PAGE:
Remembering Alasdair Gillies: Colin MacLellan

Published: October 31, 2011
(Page 2 of 3)

and sitting at just the right angle atop his Glengarry bonnet, he gave the judges the full military salute before striking up his pipes.

The tune was “George Ross’s Farewell to the Black Watch,” one of the lesser-known of Willie Lawrie’s march compositions, but no less a tune than any of his others. Alasdair started his performance, stepping off confidently and marching clockwise in a majestic sweep around the perimeter of the large platform. The two minutes or so of music that followed were something that will stay with me forever, because the march was full of life, played with exuberance and daring and with finger technique at least the equal of anything that I had ever heard. He was 21 years of age, and it was scarcely believable that someone that young, as he was, competing for the first time in the marches at the Argyllshire Gathering, could put on a performance of such perfection, of such style, panache and class.

I heard Alasdair many times after that of course, as we all did, but I never thought that I had heard a march played by him, or anyone else for that matter, quite as well as he did that day.

I don’t think I actually met him for some years after that; our paths never really crossed. It wasn’t until the early 1990s or so that we actually met, I think. By that time invitational competitions such as the Dr. Dan Reid Memorial in San Francisco and the G.S. McLennan competition in San Diego started cropping up, and Alasdair and other big names from Scotland would fly over to play at those.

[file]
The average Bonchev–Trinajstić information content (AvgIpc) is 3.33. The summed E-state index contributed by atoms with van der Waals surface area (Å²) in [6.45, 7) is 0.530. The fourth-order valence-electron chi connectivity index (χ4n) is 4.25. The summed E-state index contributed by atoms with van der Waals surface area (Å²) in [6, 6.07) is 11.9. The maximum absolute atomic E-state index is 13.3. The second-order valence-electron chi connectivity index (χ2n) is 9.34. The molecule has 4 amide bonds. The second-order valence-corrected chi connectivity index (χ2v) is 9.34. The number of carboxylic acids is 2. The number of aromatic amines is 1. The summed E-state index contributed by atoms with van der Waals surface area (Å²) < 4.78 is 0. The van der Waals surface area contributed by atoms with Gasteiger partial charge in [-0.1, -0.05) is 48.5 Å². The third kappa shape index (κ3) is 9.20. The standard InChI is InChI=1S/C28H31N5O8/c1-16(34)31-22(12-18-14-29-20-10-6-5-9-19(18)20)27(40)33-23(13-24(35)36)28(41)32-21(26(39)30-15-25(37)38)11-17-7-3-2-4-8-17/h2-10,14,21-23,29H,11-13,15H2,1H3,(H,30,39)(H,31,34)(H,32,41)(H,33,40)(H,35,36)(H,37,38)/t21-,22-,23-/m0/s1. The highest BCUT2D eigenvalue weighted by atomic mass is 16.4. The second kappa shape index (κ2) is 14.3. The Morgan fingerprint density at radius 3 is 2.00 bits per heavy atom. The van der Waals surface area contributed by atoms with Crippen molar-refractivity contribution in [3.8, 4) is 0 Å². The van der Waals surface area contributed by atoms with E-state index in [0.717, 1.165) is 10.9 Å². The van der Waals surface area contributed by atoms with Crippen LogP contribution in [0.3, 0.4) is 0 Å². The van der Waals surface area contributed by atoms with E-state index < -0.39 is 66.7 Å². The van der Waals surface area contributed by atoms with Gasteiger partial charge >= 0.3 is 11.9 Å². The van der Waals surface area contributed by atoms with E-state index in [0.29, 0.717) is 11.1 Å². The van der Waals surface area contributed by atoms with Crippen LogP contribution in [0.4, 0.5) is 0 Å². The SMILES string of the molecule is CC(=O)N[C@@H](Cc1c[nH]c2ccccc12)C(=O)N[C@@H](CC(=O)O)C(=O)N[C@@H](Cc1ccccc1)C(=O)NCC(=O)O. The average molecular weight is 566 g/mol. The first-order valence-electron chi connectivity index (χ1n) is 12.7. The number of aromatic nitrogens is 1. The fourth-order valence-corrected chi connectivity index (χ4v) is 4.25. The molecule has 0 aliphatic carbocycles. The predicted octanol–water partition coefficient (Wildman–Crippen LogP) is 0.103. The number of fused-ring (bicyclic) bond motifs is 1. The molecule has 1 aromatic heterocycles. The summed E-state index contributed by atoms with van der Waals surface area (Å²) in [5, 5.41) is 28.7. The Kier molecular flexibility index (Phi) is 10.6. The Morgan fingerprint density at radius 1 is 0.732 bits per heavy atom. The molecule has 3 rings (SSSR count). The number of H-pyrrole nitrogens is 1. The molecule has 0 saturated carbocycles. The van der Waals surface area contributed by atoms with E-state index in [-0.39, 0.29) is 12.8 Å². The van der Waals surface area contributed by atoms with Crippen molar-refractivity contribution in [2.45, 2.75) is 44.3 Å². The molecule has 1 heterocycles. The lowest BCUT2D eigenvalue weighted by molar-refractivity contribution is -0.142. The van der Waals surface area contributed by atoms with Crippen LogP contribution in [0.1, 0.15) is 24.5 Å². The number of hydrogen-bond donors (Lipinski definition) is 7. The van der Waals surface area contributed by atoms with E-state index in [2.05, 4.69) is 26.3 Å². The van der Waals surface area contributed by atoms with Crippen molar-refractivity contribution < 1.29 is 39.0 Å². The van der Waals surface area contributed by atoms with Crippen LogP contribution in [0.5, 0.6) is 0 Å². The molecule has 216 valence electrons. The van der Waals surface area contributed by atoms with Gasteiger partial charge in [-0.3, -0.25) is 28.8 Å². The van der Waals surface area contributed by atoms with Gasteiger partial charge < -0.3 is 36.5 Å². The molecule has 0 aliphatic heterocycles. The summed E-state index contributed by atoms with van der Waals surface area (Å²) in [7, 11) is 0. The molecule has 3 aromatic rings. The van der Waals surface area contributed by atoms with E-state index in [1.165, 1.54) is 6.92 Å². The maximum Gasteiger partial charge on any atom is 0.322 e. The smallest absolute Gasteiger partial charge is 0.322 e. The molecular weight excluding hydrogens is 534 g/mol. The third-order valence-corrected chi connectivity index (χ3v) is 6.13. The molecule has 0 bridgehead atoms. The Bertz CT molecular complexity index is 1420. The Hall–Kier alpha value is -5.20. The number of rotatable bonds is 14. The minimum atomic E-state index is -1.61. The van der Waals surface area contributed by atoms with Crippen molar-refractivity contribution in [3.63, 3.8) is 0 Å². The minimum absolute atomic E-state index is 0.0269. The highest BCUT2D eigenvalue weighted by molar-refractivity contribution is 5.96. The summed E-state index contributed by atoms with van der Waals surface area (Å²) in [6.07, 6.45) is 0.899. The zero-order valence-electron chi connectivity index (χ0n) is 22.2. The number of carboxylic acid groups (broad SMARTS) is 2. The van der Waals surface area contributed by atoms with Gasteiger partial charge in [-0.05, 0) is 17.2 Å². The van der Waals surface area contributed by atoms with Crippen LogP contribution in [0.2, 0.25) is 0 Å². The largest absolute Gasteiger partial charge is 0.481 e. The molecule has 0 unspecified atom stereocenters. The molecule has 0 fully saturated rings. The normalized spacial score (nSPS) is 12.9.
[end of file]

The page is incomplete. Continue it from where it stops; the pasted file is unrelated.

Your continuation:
I think Alasdair and I found that we had a bit in common, and we talked and shared in that. We were both sons of famous pipers, and we both liked to think that we were Highlanders, although Alasdair was born in Glasgow and spent the first part of his childhood there and the rest up in Ullapool. I was born in Dingwall, where Alasdair went to school, but I spent my childhood in Edinburgh, although I spent almost all my holiday time in the Highlands.

We also shared a rather unhealthy passion for one of Glasgow’s famous football teams, along with quite a few other pipers who were also coming over for those events! On those trips when I first saw him, I will remember the big broad, welcoming smile – and then always followed by his rather peculiar way of giving a sideways shake of his head before his inevitable greeting of, “Hi, boy!” delivered in his rather unique accent which was unsurprisingly a mixture of Glasgow and Highland.

I really didn’t know Alasdair better than anyone else – I think at most times he was in fact quite hard to get to know. But he was my friend and we had many good times together.

By then he’d won the Gold Medal at Oban, and he couldn’t wait to tell me that one of the first people to greet him was my father, Captain John MacLellan. My Dad of course was in the Queen’s Own and Alasdair, with great glee, told of how he came straight up to him: “Congratulations, Alasdair, you’re number 47!” Alasdair however was as smart as him, and he immediately knew that the reference was to the fact that Alasdair had just become the 47th person from the regiment to have won the Gold Medal.